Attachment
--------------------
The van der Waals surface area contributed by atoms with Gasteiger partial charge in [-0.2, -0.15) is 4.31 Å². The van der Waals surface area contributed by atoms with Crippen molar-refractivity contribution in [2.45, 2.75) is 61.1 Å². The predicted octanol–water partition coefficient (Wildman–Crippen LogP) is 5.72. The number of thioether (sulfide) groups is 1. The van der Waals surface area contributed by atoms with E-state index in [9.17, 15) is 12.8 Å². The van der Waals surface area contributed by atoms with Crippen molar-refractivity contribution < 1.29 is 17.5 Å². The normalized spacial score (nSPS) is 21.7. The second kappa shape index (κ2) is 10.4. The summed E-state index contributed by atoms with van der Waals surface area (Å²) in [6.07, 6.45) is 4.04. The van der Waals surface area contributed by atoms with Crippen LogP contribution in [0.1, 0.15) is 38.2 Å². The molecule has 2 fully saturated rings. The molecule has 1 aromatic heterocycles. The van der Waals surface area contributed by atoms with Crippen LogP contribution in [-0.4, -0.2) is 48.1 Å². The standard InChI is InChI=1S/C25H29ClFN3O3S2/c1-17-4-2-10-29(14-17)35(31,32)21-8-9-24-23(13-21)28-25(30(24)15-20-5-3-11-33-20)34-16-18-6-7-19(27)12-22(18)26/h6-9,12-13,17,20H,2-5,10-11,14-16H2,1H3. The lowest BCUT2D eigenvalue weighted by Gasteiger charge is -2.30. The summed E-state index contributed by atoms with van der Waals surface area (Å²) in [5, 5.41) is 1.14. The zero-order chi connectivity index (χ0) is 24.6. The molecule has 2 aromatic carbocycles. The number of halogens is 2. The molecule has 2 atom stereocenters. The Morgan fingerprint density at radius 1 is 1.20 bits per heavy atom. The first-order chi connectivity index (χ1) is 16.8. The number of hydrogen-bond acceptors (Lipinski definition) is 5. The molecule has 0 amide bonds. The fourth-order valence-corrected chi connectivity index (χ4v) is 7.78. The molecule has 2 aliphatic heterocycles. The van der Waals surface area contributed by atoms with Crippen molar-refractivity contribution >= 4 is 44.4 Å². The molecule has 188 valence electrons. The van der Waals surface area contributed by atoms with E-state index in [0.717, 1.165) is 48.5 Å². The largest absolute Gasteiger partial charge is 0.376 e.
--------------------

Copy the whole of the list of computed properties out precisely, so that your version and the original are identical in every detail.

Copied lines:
The van der Waals surface area contributed by atoms with Gasteiger partial charge in [-0.2, -0.15) is 4.31 Å². The van der Waals surface area contributed by atoms with Crippen molar-refractivity contribution in [2.45, 2.75) is 61.1 Å². The predicted octanol–water partition coefficient (Wildman–Crippen LogP) is 5.72. The number of thioether (sulfide) groups is 1. The van der Waals surface area contributed by atoms with E-state index in [9.17, 15) is 12.8 Å². The van der Waals surface area contributed by atoms with Crippen molar-refractivity contribution < 1.29 is 17.5 Å². The normalized spacial score (nSPS) is 21.7. The second kappa shape index (κ2) is 10.4. The summed E-state index contributed by atoms with van der Waals surface area (Å²) in [6.07, 6.45) is 4.04. The van der Waals surface area contributed by atoms with Crippen LogP contribution in [0.1, 0.15) is 38.2 Å². The molecule has 2 fully saturated rings. The molecule has 1 aromatic heterocycles. The van der Waals surface area contributed by atoms with Crippen LogP contribution in [-0.4, -0.2) is 48.1 Å². The standard InChI is InChI=1S/C25H29ClFN3O3S2/c1-17-4-2-10-29(14-17)35(31,32)21-8-9-24-23(13-21)28-25(30(24)15-20-5-3-11-33-20)34-16-18-6-7-19(27)12-22(18)26/h6-9,12-13,17,20H,2-5,10-11,14-16H2,1H3. The lowest BCUT2D eigenvalue weighted by Gasteiger charge is -2.30. The summed E-state index contributed by atoms with van der Waals surface area (Å²) in [5, 5.41) is 1.14. The zero-order chi connectivity index (χ0) is 24.6. The molecule has 2 aromatic carbocycles. The number of halogens is 2. The molecule has 2 atom stereocenters. The Morgan fingerprint density at radius 1 is 1.20 bits per heavy atom. The first-order chi connectivity index (χ1) is 16.8. The number of hydrogen-bond acceptors (Lipinski definition) is 5. The molecule has 0 amide bonds. The fourth-order valence-corrected chi connectivity index (χ4v) is 7.78. The molecule has 2 aliphatic heterocycles. The van der Waals surface area contributed by atoms with Crippen molar-refractivity contribution >= 4 is 44.4 Å². The molecule has 188 valence electrons. The van der Waals surface area contributed by atoms with E-state index in [0.717, 1.165) is 48.5 Å². The largest absolute Gasteiger partial charge is 0.376 e.